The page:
In this work, the susceptibility to pulsed light (PL) treatments of both a Gram-positive (L. innocua 11288) and a Gram-negative (E. coli DH5-α) bacteria inoculated in apple (pH=3.49, absorption coefficient 13.9 cm−1) and orange juices (pH=3.78, absorption coefficient 52.4 cm−1) was investigated in a range of energy dosages from 1.8 to 5.5 J/cm2. A laboratory scale continuous flow PL system was set up for the experiments, using a xenon flash-lamp emitting high intensity light in the range of 100–1100 nm. The flashes lasted 360 μs at a constant frequency of 3 Hz. The results highlighted how the lethal effect of pulsed light depended on the energy dose supplied, the absorption properties of liquid food as well as the bacterial strain examined. The higher the quantity of the energy delivered to the juice stream, the greater the inactivation level. However, the absorbance of the inoculated juice strongly influenced the dose deliver and, therefore, the efficiency of the PL treatment. Among the bacteria tested, E. coli cells showed a greater susceptibility to the PL treatment than L. innocua cells in both apple and orange juices. Following treatment at 4 J/cm2, microbial reductions in apple and orange juices were, respectively, 4.00 and 2.90 Log-cycles for E. coli and 2.98 and 0.93 Log-cycles for L. innocua. Sublethally injured cells were also detected for both bacterial strains, thus confirming that membrane damage is an important event in bacterial inactivation by PL.

Bacterial inactivation in fruit juices using a continuous flow Pulsed Light (PL) system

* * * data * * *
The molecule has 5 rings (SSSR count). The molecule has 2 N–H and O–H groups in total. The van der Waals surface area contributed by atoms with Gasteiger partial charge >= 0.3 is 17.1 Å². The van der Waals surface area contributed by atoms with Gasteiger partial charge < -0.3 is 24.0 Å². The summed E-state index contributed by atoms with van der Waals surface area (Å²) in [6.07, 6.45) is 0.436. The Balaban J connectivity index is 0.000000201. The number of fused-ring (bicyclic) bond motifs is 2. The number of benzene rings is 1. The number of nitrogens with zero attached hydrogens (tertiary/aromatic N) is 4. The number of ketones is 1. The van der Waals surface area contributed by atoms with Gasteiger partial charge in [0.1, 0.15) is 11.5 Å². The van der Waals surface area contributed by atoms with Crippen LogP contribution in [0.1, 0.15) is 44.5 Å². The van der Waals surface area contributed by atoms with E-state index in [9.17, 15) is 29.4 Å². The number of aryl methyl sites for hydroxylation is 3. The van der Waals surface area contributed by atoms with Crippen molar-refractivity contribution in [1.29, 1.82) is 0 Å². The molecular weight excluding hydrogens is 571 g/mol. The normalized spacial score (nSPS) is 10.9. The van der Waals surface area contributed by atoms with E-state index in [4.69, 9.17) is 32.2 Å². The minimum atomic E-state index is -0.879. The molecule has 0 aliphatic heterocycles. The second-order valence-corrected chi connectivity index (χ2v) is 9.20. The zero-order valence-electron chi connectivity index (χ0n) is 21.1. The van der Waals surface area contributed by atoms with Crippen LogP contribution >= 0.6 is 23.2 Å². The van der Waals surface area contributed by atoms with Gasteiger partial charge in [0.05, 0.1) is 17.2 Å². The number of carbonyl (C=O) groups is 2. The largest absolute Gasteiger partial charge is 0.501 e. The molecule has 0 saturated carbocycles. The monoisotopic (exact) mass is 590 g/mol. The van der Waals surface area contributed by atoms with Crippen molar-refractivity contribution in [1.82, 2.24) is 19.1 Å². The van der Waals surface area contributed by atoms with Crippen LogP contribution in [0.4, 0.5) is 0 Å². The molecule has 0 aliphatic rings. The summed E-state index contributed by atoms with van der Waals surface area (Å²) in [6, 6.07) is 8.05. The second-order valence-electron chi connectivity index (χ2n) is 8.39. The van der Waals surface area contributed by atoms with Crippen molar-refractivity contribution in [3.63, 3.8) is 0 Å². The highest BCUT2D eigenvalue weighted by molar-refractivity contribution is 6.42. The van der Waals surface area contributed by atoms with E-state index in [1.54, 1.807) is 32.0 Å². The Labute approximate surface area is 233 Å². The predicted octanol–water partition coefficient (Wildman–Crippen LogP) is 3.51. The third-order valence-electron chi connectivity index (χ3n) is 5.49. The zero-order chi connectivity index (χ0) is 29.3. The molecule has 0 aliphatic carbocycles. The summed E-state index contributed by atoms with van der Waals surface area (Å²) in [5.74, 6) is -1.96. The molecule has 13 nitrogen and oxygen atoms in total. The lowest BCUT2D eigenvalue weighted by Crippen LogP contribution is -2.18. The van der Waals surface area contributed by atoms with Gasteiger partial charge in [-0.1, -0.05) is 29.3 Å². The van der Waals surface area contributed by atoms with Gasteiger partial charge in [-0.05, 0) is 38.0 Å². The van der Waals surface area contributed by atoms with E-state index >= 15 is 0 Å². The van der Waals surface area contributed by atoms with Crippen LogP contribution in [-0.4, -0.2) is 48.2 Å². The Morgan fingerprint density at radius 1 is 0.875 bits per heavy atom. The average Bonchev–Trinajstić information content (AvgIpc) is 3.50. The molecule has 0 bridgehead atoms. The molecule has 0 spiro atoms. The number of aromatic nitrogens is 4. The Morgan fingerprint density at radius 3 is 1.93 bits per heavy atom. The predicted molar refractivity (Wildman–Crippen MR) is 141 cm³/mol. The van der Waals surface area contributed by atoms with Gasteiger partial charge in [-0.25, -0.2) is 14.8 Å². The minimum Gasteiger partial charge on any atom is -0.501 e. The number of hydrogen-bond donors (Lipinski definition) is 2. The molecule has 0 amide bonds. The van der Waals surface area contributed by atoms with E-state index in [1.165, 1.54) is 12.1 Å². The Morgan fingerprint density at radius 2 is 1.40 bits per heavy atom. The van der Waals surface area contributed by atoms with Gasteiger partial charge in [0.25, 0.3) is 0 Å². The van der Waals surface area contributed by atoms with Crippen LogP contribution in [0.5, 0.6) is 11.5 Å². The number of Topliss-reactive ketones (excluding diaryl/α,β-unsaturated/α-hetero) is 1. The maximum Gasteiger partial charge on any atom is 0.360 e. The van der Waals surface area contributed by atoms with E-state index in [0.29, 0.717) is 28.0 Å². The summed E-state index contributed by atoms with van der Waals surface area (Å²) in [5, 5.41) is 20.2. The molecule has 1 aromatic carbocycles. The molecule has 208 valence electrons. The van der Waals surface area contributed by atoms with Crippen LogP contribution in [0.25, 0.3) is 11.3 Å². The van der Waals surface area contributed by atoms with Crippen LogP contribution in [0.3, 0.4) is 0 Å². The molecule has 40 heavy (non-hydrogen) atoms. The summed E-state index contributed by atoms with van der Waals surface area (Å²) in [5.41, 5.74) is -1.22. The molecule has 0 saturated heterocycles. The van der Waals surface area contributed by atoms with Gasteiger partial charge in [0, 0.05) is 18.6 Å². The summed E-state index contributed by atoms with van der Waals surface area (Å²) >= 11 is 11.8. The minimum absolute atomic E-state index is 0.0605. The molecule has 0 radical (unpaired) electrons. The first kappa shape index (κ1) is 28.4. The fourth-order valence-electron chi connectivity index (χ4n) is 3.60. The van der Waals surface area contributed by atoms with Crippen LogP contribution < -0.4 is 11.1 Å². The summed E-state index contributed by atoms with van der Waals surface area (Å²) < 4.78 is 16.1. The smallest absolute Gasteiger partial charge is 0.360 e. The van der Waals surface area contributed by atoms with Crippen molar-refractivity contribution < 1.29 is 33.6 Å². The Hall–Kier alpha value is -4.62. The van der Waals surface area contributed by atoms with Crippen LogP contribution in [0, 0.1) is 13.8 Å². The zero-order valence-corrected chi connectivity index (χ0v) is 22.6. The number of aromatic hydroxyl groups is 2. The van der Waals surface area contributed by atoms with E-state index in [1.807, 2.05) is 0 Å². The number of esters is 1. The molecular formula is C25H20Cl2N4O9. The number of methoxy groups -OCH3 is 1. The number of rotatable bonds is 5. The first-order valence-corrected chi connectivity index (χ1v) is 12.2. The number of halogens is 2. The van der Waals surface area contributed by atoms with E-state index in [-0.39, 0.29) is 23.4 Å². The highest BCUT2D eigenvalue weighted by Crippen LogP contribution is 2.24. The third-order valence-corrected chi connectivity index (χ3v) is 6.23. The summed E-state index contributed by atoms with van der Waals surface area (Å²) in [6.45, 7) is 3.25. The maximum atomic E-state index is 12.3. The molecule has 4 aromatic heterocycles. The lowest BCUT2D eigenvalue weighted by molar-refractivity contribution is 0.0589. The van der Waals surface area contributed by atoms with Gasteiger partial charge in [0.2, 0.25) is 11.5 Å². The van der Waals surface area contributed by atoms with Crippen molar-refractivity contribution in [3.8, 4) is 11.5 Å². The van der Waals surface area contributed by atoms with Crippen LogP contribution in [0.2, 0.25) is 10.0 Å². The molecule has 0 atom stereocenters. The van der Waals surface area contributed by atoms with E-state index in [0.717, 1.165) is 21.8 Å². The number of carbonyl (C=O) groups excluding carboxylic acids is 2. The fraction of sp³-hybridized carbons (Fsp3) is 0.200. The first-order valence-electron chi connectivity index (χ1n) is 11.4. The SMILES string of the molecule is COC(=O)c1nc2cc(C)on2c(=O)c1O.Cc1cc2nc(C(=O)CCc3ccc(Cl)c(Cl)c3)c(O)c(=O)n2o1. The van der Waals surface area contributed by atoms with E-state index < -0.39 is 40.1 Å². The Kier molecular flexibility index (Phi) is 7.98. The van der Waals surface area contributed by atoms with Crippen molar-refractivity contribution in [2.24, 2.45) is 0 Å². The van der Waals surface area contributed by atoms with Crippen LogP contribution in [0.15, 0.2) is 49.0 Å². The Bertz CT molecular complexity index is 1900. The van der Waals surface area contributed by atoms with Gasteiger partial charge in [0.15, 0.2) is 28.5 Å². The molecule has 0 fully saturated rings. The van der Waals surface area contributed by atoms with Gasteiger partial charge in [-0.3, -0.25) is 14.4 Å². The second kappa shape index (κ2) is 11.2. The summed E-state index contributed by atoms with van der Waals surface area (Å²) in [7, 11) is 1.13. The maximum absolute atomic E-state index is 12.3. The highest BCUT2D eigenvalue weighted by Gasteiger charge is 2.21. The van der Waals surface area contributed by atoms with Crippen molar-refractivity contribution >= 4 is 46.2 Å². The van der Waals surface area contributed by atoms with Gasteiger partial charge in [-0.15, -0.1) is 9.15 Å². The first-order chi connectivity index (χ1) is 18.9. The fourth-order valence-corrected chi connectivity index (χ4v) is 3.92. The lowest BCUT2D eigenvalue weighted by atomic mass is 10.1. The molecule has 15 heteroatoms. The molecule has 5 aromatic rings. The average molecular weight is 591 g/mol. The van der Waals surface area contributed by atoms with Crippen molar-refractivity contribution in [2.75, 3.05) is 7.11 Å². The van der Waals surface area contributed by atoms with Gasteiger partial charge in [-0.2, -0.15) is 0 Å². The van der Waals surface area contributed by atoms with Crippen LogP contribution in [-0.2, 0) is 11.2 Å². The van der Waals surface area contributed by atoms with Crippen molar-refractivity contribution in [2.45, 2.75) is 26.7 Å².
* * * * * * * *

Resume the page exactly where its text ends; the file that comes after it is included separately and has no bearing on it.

PATARO, GIANPIERO;FERRARI, Giovanna;
2011-01-01

Abstract

In this work, the susceptibility to pulsed light (PL) treatments of both a Gram-positive (L. innocua 11288) and a Gram-negative (E. coli DH5-α) bacteria inoculated in apple (pH=3.49, absorption coefficient 13.9 cm−1) and orange juices (pH=3.78, absorption coefficient 52.4 cm−1) was investigated in a range of energy dosages from 1.8 to 5.5 J/cm2. A laboratory scale continuous flow PL system was set up for the experiments, using a xenon flash-lamp emitting high intensity light in the range of 100–1100 nm. The flashes lasted 360 μs at a constant frequency of 3 Hz. The results highlighted how the lethal effect of pulsed light depended on the energy dose supplied, the absorption properties of liquid food as well as the bacterial strain examined. The higher the quantity of the energy delivered to the juice stream, the greater the inactivation level. However, the absorbance of the inoculated juice strongly influenced the dose deliver and, therefore, the efficiency of the PL treatment. Among the bacteria tested, E. coli cells showed a greater susceptibility to the PL treatment than L. innocua cells in both apple and orange juices. Following treatment at 4 J/cm2, microbial reductions in apple and orange juices were, respectively, 4.00 and 2.90 Log-cycles for E. coli and 2.98 and 0.93 Log-cycles for L. innocua. Sublethally injured cells were also detected for both bacterial strains, thus confirming that membrane damage is an important event in bacterial inactivation by PL.
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Utilizza questo identificativo per citare o creare un link a questo documento: https://hdl.handle.net/11386/3023600
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